Advisory Committee on Organ Transplantation Request for Nominations for Voting Members
The Health Resources and Services Administration (HRSA) is requesting nominations to fill vacancies on the Advisory Committee on Organ Transplantation (ACOT). The ACOT was established by the Amended Final Rule of the Organ Procurement and Transplantation Network (OPTN) (42 CFR part 121) and, in accordance with Public Law 92-463, was chartered on September 1, 2000.
National Advisory Council on the National Health Service Corps
The Health Resources and Services Administration published a meeting notice for the National Advisory Council on the National Health Service Corps in the Federal Register of January 15, 2008 (FR Doc. E8- 581), on page 2510. The beginning date of the meeting has changed.
Strategy To Support Health Information Technology Among HRSA's Safety Net Providers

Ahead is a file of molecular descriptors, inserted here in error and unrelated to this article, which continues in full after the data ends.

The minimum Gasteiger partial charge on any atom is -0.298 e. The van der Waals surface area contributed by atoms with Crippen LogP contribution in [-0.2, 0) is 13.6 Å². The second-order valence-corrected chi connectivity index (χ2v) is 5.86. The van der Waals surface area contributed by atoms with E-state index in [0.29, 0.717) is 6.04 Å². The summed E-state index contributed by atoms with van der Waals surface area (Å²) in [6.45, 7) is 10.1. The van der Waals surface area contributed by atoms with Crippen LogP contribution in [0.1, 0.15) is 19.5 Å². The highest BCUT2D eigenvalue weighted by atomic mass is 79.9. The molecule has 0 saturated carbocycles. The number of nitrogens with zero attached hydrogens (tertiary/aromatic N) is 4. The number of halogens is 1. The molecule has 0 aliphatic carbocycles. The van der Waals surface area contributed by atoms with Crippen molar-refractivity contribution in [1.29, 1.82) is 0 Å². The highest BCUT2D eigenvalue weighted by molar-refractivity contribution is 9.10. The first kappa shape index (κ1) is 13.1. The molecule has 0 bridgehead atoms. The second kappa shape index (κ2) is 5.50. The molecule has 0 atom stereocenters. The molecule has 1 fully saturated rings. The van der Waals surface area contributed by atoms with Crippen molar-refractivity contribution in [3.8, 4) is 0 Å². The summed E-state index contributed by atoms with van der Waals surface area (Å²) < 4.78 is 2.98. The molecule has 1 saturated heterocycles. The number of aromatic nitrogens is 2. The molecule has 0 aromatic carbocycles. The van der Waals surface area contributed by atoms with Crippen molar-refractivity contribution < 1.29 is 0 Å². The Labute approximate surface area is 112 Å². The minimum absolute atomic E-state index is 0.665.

The following represents a series of respondents' comments and the Health Resources and Services Administration's (HRSA) responses to the comments regarding the Federal Register notice (FRN): September 19, 2006 (71 FR 54829). The FRN proposed strategies to support health information technology (HIT) among safety net providers, and requested comments on HIT topic areas addressing quality improvement, collaboration, general network-related issues, specific health center controlled network (HCCN) related issues, sustainability and building HIT capacity. HRSA received a total of 53 comments from a broad range of stakeholders, including State health departments, non-profit organizations, individual healthcare providers and the health information technology industry. HRSA's responses reflect activities within the Office of Health Information Technology (OHIT) that include, but are not limited to, the development of an HRSA HIT strategic plan, technical assistance resources including the establishment of the HRSA HIT virtual community, the development of HIT online toolboxes tailored to the needs of various HRSA programs, a TA resource center, and the development of funding opportunities. The comments have helped, in part, to shape the direction and activities of OHIT.